By David Gordon, associate editor
In an age when anyone can post information online and social media can spread misinformation instantaneously, news consumers need to use care in selecting the sources they use to inform themselves, according to a quartet of journalists who took part in a panel discussion Tuesday evening on the University of Wisconsin-Eau Claire campus.
The panelists included Rusty Cunningham, executive editor at the La Crosse Tribune; Dan Schillinger, news director at WQOW-TV; and Andrew Fefer, WEAU-TV’s news director. Amanda Tyler, WEAU weekend anchor and multimedia reporter, was the moderator.
The discussion, sponsored by the UW-EC chapter of the Society of Professional Journalists, ranged well beyond its announced focus on “fake news.” Some 25 people were in the audience, about two-thirds of them students and the rest from the general community.
The panelists agreed that traditional journalism standards such as accuracy and practices like using multiple sources are more important than ever now, in part because so much information is posted by people who never learned those practices, or choose to ignore them.
Journalists, Schillinger said, are now competing not only with other journalists “but also with the public which doesn’t operate by any rules.” Cunningham added that “we’d be very wise to differentiate ourselves as sources of information.”
Fefer said that the competitive nature of the 24-hour news cycle hasn’t diminished the value of accuracy and other basic journalistic principles. WEAU, he said, WEAU has a “viewership that wants the information now – or five minutes ago – and we have to get it there” – but accurately.
Cunningham noted that while journalists still compete to be first with a story, that should not always be the goal.
“Nothing has changed the principle of getting it right,” he said, a point echoed by Schillinger’s comment that “I’d rather be last and right than first and wrong.”
Overall, the panelists agreed that competition is good because, among other things, it keeps the competing news media on their toes.
Select Sources Carefully
When the discussion turned to how members of the public can protect themselves against false reports – intended or not – the panelists said it came down to the care with which people select their sources for news.
Fefer said that audience members must “consider the source. Where are you getting your information from?”
Schillinger said that “if no one else has the story, it’s a warning” and added that “if you only see it in one place, it’s probably false.”
Tyler suggested “triangulation – finding sources with very different perspectives and looking for an area where those perspectives intersect. Journalists could also use that technique as “a great way of preventing themselves from falling into the trap of ‘fake news,’” she said.
Schillinger decried the tendency of many people to pay attention only to media outlets which provide information and opinion that reinforces what they already believe. Such “echo chambers” aren’t new, he said, drawing a parallel to the early 20th century when many cities had two newspapers, each one a clear advocate for either the Republicans or the Democrats.
That’s no longer the case, because most of those communities are now one-newspaper towns. But the partisan approach has been taken over to a considerable degree by talk radio, he said.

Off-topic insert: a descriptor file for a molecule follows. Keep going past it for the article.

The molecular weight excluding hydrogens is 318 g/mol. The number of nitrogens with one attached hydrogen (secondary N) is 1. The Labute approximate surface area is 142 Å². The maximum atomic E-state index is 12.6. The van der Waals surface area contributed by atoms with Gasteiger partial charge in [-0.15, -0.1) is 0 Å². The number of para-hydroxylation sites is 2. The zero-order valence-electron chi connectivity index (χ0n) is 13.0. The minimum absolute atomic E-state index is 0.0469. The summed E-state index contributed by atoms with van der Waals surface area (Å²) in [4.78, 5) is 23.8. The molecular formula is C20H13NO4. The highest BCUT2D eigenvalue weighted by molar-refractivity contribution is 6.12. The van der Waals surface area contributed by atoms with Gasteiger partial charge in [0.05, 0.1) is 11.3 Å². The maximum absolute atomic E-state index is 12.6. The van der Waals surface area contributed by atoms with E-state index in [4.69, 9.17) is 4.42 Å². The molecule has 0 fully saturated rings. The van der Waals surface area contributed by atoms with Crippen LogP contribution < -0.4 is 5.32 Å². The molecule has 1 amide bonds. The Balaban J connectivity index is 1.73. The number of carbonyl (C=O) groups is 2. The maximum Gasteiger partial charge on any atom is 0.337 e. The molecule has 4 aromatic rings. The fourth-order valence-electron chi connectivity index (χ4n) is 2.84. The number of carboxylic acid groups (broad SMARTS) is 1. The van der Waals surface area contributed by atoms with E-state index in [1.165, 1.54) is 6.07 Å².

“The mainstream media are at least making an effort to be fair,” he said, but the people providing opinion and “news” in the “echo chambers” don’t care about fairness.
Cunningham agreed that efforts to mislead the public with so-called “fake news” aren’t a new phenomenon. But technology now allows that material to be disseminated faster and more easily than ever before, he noted.
“We’ve had liars and fakers for a long time,” he said. “It’s just easier for them now,” a problem compounded by staff reductions at most media outlets that make fact-checking more difficult.
Challenge Outright Lies
“We need to point out when people are being frauds, in any way we can,” he said, and challenge outright lies.
One effective way to reduce the amount of fake news, Schillinger suggested, would be “a little more public shaming” of its practitioners, to the point where they become too embarrassed to continue.
Journalists have a responsibility to act as watchdogs – but not as either attack dogs or lap dogs – and make public officials tell the truth, Cunningham said. To do that, he added, they “need to be tougher and more persistent in asking questions.
“It’s our responsibility to make sure we’re asking that next question of that other source,” he said. “It’s our credibility that’s on the line.”
Panelists also said that audience members have a responsibility to become “educated” or “discerning” news consumers.
“That’s really the key to it,” Schillinger said. “I think people have gotten too lazy about consuming news.”
Tyler said that it’s “Important for the public to understand what’s going through our minds when we make the decisions we make.”
Audience members also have a responsibility to become better informed citizens, Cunningham suggested.
“We’ve got people spending more time researching what restaurant they’re going to tonight than they do investigating the background of a political candidate,” he said.
The panelists agreed there was no way to prevent “fake news” from being published, broadcast or posted, because the First Amendment, as Schillinger said, “protects lies as well as truth,” unfortunate as that may seem.
Cunningham said that the First Amendment, though it contains only 45 words, is “sweeping and straight forward and doesn’t differentiate on the basis of race, color,” religion, political preference or any of the other characteristics that often divide the public.